The 40 Year Old Virgin - *** - this is, actually, a bit of a mixed bag. On the one hand, it is extremely funny, very likable and generous to its characters, and full of nice little details that give it bite and depth; on the other hand, it stretches plausibility even by the standards of romantic comedies - and most seriously - it's the latest in the line of romantic comedies that are completely one sided - the man's side. It almost gets away with this by making Catherine Keener the female lead - but her presence just emphasizes the fact that she has very little to do. She's an object - she's never a subject. Now - in a movie like Broken Flowers or 2046, that might be understandable, if they did that. If they were about the man - and the women were seen only through his perspective. Those are films about the perceptions of the man. They are films, in a lot of ways, about our distance from other people - a distance the films rightfully illustrate in their style and POV. (Or - they could; in fact, 2046, especially, does a good deal more. But that's its own post, which is coming sooner or later.) But The 40 Year Old Virgin is a romantic comedy - and no, I'm not giving it a pass because it's "not trying to be a romantic comedy" - no: it is a romantic comedy. And it is a romantic comedy where only one side of the couple is given anything special to do.

There are no excuses. Films like this have an obligation to make the women in them have something at stake, as well as the men. That is the point of a romantic comedy - to present the lovers, apart at first, but overcoming obstacles to form a couple. And it is crucial, for a romantic comedy to work, that both lovers be made subjects - that both sides be given an inner life, reasons for the liaison, etc. Keener's character here, wonderful as Keener is, and interesting as her character seems to be, is not, ever, a subject. She is an object... I must also protest that she is never given the chance to be ridiculous. Everyone else is ridiculous: Jane Lynch gets to be ridiculous. Why not Keener? Damned shame....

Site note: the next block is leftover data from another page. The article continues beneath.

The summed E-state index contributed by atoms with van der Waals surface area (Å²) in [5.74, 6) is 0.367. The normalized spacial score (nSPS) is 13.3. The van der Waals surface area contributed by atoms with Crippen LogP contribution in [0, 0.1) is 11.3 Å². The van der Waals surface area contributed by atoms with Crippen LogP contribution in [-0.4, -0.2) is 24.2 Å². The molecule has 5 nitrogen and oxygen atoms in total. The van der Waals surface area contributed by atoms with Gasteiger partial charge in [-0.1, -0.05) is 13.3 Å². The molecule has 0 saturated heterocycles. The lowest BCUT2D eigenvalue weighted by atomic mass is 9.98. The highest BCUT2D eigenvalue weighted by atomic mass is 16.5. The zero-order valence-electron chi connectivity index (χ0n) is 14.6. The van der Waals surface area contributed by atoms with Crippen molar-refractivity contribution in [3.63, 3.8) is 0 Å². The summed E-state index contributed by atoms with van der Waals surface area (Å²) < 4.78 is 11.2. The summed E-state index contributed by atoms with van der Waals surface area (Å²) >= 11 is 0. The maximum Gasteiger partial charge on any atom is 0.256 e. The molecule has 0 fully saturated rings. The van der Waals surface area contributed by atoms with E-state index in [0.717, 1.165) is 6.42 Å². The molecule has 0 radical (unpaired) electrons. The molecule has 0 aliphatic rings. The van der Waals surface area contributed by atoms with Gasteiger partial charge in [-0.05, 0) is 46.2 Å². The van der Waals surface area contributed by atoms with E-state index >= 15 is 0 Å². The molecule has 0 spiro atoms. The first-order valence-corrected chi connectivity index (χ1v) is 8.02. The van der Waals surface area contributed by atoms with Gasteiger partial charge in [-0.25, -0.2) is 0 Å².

This film is the latest in a moderately scary trend - The Wedding Crashers, Sideways - romantic comedies told almost completely from the male point of view, with flawed, if amusing, men, and women who - are presented as a kind of abstract grounding agent. It's probably not a new trend: it's probably dominant since the 40s. But these films make it noticeable, through their first rate revival of the form. But a revival that maintains, from 80s teen comedies and the like, the purely male-centered attitude. Of the three (Virgin, Crashers and Sideways), it is interesting that the one doing the best job of escaping this is Wedding Crashers - the one generally considered the least evolved. But the fact is - both the female leads in the film are given personalities - desires, wills of their own. They may be secondary, but they are independent. (Another recent comedy that does this well is Anchorman - Christina Applegate is both the sensible, grounding character - and a willful, obsessive, comic character herself - with a life, desires, will, etc.) Sideways flirts with this, but isn't as convincing as it thinks - and Virgin makes no effort. To its shame, and thus costing what otherwise might have been the best Hollywood film of the year.

Wars and Who Fights Them